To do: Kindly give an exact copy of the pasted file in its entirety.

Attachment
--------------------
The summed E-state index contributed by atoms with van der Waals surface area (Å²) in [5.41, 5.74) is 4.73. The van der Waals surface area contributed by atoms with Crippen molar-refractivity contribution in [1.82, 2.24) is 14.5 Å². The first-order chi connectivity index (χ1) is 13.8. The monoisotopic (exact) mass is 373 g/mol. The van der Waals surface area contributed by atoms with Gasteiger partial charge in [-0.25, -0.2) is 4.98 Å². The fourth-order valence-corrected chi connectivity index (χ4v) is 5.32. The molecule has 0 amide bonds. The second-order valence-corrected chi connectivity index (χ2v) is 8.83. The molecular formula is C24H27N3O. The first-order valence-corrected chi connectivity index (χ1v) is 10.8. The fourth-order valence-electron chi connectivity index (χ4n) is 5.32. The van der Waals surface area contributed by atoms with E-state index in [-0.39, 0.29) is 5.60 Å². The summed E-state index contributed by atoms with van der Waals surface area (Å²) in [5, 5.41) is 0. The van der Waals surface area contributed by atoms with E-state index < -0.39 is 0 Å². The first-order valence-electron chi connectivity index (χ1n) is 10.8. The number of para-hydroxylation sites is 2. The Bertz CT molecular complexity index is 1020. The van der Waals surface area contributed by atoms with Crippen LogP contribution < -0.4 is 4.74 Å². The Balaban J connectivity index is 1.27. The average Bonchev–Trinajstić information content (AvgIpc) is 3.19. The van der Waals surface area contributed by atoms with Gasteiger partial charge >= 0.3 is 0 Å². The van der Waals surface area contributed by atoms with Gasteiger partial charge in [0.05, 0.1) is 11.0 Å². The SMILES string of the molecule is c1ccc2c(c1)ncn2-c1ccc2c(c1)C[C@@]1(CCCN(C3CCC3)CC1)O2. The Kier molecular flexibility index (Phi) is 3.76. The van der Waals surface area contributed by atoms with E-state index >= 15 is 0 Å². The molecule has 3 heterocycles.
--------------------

The summed E-state index contributed by atoms with van der Waals surface area (Å²) in [5.41, 5.74) is 4.73. The van der Waals surface area contributed by atoms with Crippen molar-refractivity contribution in [1.82, 2.24) is 14.5 Å². The first-order chi connectivity index (χ1) is 13.8. The monoisotopic (exact) mass is 373 g/mol. The van der Waals surface area contributed by atoms with Gasteiger partial charge in [-0.25, -0.2) is 4.98 Å². The fourth-order valence-corrected chi connectivity index (χ4v) is 5.32. The molecule has 0 amide bonds. The second-order valence-corrected chi connectivity index (χ2v) is 8.83. The molecular formula is C24H27N3O. The first-order valence-corrected chi connectivity index (χ1v) is 10.8. The fourth-order valence-electron chi connectivity index (χ4n) is 5.32. The van der Waals surface area contributed by atoms with E-state index in [-0.39, 0.29) is 5.60 Å². The summed E-state index contributed by atoms with van der Waals surface area (Å²) in [5, 5.41) is 0. The van der Waals surface area contributed by atoms with E-state index < -0.39 is 0 Å². The first-order valence-electron chi connectivity index (χ1n) is 10.8. The number of para-hydroxylation sites is 2. The Bertz CT molecular complexity index is 1020. The van der Waals surface area contributed by atoms with Crippen LogP contribution < -0.4 is 4.74 Å². The Balaban J connectivity index is 1.27. The average Bonchev–Trinajstić information content (AvgIpc) is 3.19. The van der Waals surface area contributed by atoms with Gasteiger partial charge >= 0.3 is 0 Å². The van der Waals surface area contributed by atoms with Gasteiger partial charge in [0.05, 0.1) is 11.0 Å². The SMILES string of the molecule is c1ccc2c(c1)ncn2-c1ccc2c(c1)C[C@@]1(CCCN(C3CCC3)CC1)O2. The Kier molecular flexibility index (Phi) is 3.76. The van der Waals surface area contributed by atoms with E-state index >= 15 is 0 Å². The molecule has 3 heterocycles.